A Youth Who Went Forth to Learn What Fear Was

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Part 206 of total 208 stories in the book Grimm's Fairy Tales.
  1. The Golden Key
  2. The Boots of Buffalo-Leather
  3. The Grave-Mound
  4. The Crumbs on the Table
  5. The Heavenly Wedding
  6. The Aged Mother
  7. Our Lady’s Little Glass
  8. God’s Food
  9. The Peasant and the Devil
  10. The Hare and the Hedgehog
  11. The Nail
  12. The Giant and the Tailor
  13. The Little Folks’ Presents
  14. Master Pfriem
  15. Death’s Messengers
  16. The Duration of Life
  17. The Moon
  18. The Owl
  19. The Bittern and the Hoopoe
  20. The Sole
  21. Sharing Joy and Sorrow
  22. Lean Lisa
  23. The Peasant in Heaven
  24. The Wise Servant
  25. A Riddling Tale
  26. The Ditmarsch Tale of Wonders
  27. The Story of Schlauraffen Land
  28. Odds and Ends
  29. The Old Beggar-Woman
  30. The Beam
  31. The Lord’s Animals and the Devil’s
  32. The Fox and the Horse
  33. The Lazy Spinner
  34. The Three Apprentices
  35. The Seven Swabians
  36. The Three Army-Surgeons
  37. The Flail from Heaven
  38. The Jew Among Thorns
  39. Doctor Knowall
  40. Old Hildebrand
  41. The Poor Man and the Rich Man
  42. The Fox and the Geese
  43. Gambling Hansel
  44. The Death of the Little Hen
  45. Clever Grethel
  46. The Fox and the Cat
  47. The Wolf and the Fox
  48. The Wolf and the Man
  49. Jorinda and Joringel
  50. The Little Peasant
  51. Frederick and Catherine
  52. The Dog and the Sparrow
  53. Herr Korbes
  54. The Elves And The Shoemaker
  55. The Wedding of Mrs. Fox
  56. The Tailor in Heaven
  57. The Louse and the Flea
  58. The Bremen Town-Musicians
  59. The Mouse, the Bird, and the Sausage
  60. The Fisherman and His Wife
  61. The Pack of Ragamuffins
  62. Cat and Mouse in Partnership
  63. The Hazel-Branch
  64. The Wonderful Musician
  65. The Three Green Twigs
  66. Poverty and Humility Lead to Heaven
  67. The Rose
  68. The Twelve Apostles
  69. St. Joseph in the Forest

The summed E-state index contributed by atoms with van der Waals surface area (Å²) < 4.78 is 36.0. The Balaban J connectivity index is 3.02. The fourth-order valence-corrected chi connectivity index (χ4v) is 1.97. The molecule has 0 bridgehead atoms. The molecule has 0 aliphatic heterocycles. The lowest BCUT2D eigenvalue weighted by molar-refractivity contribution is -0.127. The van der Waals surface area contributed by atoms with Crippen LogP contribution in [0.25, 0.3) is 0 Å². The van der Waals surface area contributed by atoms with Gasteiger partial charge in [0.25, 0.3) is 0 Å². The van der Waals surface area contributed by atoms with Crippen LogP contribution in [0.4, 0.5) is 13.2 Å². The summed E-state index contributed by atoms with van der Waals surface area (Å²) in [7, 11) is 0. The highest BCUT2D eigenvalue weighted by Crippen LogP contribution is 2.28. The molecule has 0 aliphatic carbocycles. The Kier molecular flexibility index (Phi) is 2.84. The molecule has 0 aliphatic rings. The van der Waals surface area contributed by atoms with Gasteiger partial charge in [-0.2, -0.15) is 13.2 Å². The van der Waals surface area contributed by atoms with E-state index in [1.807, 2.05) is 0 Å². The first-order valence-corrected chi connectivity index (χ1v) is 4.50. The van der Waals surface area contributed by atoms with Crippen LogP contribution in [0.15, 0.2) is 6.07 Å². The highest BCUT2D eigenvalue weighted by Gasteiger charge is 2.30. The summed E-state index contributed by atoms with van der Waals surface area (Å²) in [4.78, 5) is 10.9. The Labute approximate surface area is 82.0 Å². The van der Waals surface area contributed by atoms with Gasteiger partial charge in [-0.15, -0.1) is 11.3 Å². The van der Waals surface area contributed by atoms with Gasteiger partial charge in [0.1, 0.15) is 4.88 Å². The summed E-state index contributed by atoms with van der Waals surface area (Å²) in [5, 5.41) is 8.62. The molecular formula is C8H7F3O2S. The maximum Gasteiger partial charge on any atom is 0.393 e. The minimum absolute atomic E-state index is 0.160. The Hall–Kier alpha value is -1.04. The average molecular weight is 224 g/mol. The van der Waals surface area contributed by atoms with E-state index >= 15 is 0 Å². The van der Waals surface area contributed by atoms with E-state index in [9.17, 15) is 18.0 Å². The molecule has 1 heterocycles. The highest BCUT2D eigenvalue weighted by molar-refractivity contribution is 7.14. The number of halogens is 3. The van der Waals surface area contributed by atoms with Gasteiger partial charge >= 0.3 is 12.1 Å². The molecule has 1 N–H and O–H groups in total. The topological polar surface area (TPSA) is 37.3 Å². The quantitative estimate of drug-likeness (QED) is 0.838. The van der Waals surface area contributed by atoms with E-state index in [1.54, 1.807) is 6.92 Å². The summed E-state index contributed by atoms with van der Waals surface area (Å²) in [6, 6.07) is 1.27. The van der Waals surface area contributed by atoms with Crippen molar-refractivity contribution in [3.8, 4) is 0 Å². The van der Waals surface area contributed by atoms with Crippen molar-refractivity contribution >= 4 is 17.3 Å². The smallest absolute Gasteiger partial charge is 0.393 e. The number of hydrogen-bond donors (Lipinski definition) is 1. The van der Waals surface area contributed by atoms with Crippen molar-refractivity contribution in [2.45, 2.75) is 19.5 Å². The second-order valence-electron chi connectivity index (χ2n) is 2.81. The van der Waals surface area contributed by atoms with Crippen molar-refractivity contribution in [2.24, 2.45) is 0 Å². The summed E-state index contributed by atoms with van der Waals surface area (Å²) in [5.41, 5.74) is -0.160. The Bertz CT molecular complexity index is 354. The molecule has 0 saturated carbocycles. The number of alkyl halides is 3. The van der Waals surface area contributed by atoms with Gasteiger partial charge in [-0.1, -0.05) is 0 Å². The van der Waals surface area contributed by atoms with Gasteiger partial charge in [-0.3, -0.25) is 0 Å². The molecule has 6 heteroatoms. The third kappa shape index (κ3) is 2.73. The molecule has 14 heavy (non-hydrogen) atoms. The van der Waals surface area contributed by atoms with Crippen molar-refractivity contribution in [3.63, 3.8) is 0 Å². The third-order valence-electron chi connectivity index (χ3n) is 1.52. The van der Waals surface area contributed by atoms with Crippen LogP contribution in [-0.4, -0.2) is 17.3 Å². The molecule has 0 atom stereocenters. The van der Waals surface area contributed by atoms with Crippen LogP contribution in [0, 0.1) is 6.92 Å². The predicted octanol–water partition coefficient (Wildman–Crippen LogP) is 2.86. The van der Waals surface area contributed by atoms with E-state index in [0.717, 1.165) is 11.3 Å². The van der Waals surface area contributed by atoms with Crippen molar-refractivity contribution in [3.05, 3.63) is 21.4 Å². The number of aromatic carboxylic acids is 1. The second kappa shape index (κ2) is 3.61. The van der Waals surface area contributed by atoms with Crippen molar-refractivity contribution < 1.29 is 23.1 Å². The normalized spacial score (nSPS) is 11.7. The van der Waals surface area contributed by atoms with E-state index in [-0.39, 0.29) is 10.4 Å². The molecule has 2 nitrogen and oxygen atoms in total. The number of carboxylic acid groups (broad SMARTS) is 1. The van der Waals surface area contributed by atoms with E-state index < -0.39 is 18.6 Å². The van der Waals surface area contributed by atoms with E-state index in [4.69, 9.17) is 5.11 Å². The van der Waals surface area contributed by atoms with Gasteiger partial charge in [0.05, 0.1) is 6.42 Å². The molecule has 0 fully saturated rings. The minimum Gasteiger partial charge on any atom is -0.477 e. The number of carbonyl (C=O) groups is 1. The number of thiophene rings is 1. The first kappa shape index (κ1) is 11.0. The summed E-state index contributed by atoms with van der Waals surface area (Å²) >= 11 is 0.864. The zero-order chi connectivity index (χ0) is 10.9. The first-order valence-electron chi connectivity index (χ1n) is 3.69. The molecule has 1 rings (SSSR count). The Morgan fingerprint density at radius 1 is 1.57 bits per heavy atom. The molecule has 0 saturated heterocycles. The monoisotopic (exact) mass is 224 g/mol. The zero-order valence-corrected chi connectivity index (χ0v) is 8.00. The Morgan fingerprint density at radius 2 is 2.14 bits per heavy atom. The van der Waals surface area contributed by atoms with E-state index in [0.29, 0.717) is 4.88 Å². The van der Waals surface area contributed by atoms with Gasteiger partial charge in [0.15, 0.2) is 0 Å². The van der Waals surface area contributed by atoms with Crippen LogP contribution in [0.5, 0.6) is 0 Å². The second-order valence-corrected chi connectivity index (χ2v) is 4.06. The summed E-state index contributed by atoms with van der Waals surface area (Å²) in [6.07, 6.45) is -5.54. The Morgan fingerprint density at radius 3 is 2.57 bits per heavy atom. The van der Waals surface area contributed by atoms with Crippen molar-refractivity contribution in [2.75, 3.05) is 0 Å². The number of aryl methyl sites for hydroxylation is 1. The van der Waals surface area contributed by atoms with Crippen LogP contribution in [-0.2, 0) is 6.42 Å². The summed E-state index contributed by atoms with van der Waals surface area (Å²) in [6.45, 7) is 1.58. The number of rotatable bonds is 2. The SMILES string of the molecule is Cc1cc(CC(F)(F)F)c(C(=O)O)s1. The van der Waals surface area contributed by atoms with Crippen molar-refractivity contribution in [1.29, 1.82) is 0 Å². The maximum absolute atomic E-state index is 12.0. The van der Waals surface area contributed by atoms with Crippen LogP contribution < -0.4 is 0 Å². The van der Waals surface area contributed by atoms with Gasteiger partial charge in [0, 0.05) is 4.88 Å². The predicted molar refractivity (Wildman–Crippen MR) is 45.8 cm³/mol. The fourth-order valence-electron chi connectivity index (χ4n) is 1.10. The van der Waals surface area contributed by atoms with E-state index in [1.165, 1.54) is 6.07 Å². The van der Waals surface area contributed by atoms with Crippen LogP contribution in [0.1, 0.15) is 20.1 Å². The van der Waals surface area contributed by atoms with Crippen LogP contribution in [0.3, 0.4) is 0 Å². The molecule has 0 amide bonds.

70. Maid Maleen
  71. The Crystal Ball
  72. Old Rinkrank
  73. The Ear of Corn
  74. The Drummer
  75. The Master Thief
  76. The Sea Hare
  77. The Spindle, The Shuttle, and The Needle
  78. The True Sweetheart
  79. The Poor Boy in the Grave
  80. The Nix of the Mill-Pond
  81. Eve’s Various Children
  82. The Goose Girl at the Well
  83. The Hut in the Forest
  84. Strong Hans
  85. The Griffin
  86. Lazy Harry
  87. The Glass Coffin
  88. Snow-White and Rose-Red
  89. The Sparrow and His Four Children
  90. Brides On Their Trial
  91. The Stolen Farthings
  92. The Star Money
  93. The Shepherd Boy
  94. The Three Sluggards
  95. The Old Man Made Young Again
  96. The Turnip
  97. The Ungrateful Son
  98. The Donkey
  99. Going A-Travelling
  100. Simeli Mountain
  101. The Lambkin and the Little Fish
  102. Domestic Servants
  103. The Maid of Brakel
  104. Knoist and His Three Sons
  105. The Three Black Princesses
  106. Iron John
  107. The White Bride and the Black One
  108. The Six Servants
  109. The Shoes That Were Danced to Pieces
  110. Fair Katrinelje and Pif-Paf-Poltrie
  111. One-Eye, Two-Eyes, and Three-Eyes
  112. The Four Skillful Brothers
  113. The Iron Stove
  114. Ferdinand the Faithful
  115. The Devil and His Grandmother
  116. The Three Brothers
  117. The Old Woman in the Wood
  118. Donkey Cabbages
  119. The King’s Son Who Feared Nothing
  120. The Willful Child
  121. The Blue Light
  122. The Bright Sun Brings It to Light
  123. The Cunning Little Tailor
  124. The Two Kings’ Children
  125. The Skillful Huntsman
  126. The Shroud
  127. Hans the Hedgehog
  128. The Two Travelers